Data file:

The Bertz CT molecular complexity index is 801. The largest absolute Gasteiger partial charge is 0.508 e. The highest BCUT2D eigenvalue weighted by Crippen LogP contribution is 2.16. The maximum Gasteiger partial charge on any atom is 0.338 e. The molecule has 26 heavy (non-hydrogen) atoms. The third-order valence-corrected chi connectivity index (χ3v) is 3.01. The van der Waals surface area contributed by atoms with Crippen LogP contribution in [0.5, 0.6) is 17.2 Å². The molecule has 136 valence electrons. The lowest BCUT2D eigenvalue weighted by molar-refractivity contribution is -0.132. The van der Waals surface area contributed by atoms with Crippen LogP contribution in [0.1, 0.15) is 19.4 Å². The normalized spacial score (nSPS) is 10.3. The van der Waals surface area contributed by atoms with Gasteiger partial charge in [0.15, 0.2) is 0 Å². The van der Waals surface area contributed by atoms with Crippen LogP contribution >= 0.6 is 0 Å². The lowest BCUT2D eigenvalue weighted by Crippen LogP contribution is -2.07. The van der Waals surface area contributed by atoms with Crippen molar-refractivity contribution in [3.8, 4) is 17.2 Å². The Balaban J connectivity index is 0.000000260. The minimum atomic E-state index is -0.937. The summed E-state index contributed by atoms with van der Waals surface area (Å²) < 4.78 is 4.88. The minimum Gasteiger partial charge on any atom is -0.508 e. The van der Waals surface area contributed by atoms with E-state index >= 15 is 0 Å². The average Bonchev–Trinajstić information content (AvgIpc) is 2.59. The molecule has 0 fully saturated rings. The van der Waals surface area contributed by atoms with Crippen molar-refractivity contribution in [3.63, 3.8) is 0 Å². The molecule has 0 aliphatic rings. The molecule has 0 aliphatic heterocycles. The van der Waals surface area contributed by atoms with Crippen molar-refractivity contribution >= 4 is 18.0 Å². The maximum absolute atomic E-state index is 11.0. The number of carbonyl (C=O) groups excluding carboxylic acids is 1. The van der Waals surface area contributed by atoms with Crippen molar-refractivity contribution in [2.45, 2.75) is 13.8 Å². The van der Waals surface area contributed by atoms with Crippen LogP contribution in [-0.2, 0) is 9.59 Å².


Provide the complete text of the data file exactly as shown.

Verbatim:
The Bertz CT molecular complexity index is 801. The largest absolute Gasteiger partial charge is 0.508 e. The highest BCUT2D eigenvalue weighted by Crippen LogP contribution is 2.16. The maximum Gasteiger partial charge on any atom is 0.338 e. The molecule has 26 heavy (non-hydrogen) atoms. The third-order valence-corrected chi connectivity index (χ3v) is 3.01. The van der Waals surface area contributed by atoms with Crippen LogP contribution in [0.5, 0.6) is 17.2 Å². The molecule has 136 valence electrons. The lowest BCUT2D eigenvalue weighted by molar-refractivity contribution is -0.132. The van der Waals surface area contributed by atoms with Crippen LogP contribution in [0.1, 0.15) is 19.4 Å². The normalized spacial score (nSPS) is 10.3. The van der Waals surface area contributed by atoms with Gasteiger partial charge in [0.15, 0.2) is 0 Å². The van der Waals surface area contributed by atoms with Crippen LogP contribution >= 0.6 is 0 Å². The lowest BCUT2D eigenvalue weighted by Crippen LogP contribution is -2.07. The van der Waals surface area contributed by atoms with Crippen molar-refractivity contribution in [3.8, 4) is 17.2 Å². The Balaban J connectivity index is 0.000000260. The minimum atomic E-state index is -0.937. The summed E-state index contributed by atoms with van der Waals surface area (Å²) < 4.78 is 4.88. The minimum Gasteiger partial charge on any atom is -0.508 e. The van der Waals surface area contributed by atoms with E-state index >= 15 is 0 Å². The average Bonchev–Trinajstić information content (AvgIpc) is 2.59. The molecule has 0 fully saturated rings. The van der Waals surface area contributed by atoms with Crippen molar-refractivity contribution in [3.63, 3.8) is 0 Å². The molecule has 0 aliphatic rings. The molecule has 0 aliphatic heterocycles. The van der Waals surface area contributed by atoms with Crippen molar-refractivity contribution >= 4 is 18.0 Å². The maximum absolute atomic E-state index is 11.0. The number of carbonyl (C=O) groups excluding carboxylic acids is 1. The van der Waals surface area contributed by atoms with Crippen molar-refractivity contribution in [2.45, 2.75) is 13.8 Å². The van der Waals surface area contributed by atoms with Crippen LogP contribution in [-0.2, 0) is 9.59 Å².